Christopher Rovee, "The New Game of Human Life, 1790"

Christopher Rovee, “The New Game of Human Life, 1790″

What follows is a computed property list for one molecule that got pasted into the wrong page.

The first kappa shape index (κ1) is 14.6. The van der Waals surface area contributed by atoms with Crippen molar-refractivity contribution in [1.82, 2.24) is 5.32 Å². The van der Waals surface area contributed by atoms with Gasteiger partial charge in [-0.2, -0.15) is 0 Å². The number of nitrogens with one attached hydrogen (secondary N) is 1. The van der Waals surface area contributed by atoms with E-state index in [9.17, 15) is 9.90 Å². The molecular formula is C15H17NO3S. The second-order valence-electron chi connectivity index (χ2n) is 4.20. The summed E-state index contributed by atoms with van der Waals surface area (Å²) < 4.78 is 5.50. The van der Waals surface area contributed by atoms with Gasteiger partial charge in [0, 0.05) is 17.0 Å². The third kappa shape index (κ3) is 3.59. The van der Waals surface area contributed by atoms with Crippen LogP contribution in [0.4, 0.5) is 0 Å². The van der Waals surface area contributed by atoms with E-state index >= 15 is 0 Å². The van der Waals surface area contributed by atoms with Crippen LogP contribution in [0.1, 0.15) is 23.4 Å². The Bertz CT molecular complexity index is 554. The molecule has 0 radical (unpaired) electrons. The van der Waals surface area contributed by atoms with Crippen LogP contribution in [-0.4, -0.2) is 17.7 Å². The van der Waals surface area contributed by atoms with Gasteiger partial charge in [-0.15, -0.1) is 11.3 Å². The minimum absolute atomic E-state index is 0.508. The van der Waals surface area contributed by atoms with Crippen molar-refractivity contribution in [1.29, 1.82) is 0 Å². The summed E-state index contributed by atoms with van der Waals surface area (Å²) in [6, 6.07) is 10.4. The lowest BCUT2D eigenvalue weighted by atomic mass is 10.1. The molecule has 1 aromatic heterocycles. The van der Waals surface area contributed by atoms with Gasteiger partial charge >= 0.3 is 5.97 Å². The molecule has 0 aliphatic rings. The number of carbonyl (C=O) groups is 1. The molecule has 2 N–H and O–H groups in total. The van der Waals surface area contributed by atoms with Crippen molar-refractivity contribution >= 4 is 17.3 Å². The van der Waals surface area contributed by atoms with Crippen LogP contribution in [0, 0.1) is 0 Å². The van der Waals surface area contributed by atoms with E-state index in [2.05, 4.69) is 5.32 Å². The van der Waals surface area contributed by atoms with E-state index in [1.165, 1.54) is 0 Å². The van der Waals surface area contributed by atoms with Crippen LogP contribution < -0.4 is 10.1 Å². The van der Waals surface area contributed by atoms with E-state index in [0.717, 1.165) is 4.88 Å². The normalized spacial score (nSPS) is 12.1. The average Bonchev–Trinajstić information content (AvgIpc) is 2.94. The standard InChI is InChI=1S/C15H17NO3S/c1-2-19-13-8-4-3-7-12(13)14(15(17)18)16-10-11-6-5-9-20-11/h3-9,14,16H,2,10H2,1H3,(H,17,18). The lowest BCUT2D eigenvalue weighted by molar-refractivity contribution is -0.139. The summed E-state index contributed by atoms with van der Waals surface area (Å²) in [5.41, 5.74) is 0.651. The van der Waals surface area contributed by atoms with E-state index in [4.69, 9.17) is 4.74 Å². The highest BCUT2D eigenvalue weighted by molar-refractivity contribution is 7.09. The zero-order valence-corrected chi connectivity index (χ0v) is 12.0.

The appearance of The New Game of Human Life on 14 July 1790 was a significant milestone in the history of British leisure. Its London publishers, John Wallis and Elizabeth Newbery, appealingly packaged the table-game for a flourishing children’s market and for middle-class consumers invested in stories of individual development and social mobility. The popularity of this race-game helped pave the way, in the decades to come, for innumerable, similarly conceived entrants in the competitive marketplace for domestic amusements—including an iconic successor, published in 1860 by a young American entrepreneur named Milton Bradley: “The Checkered Game of Life,” later “The Game of Life” and, finally, simply “Life.”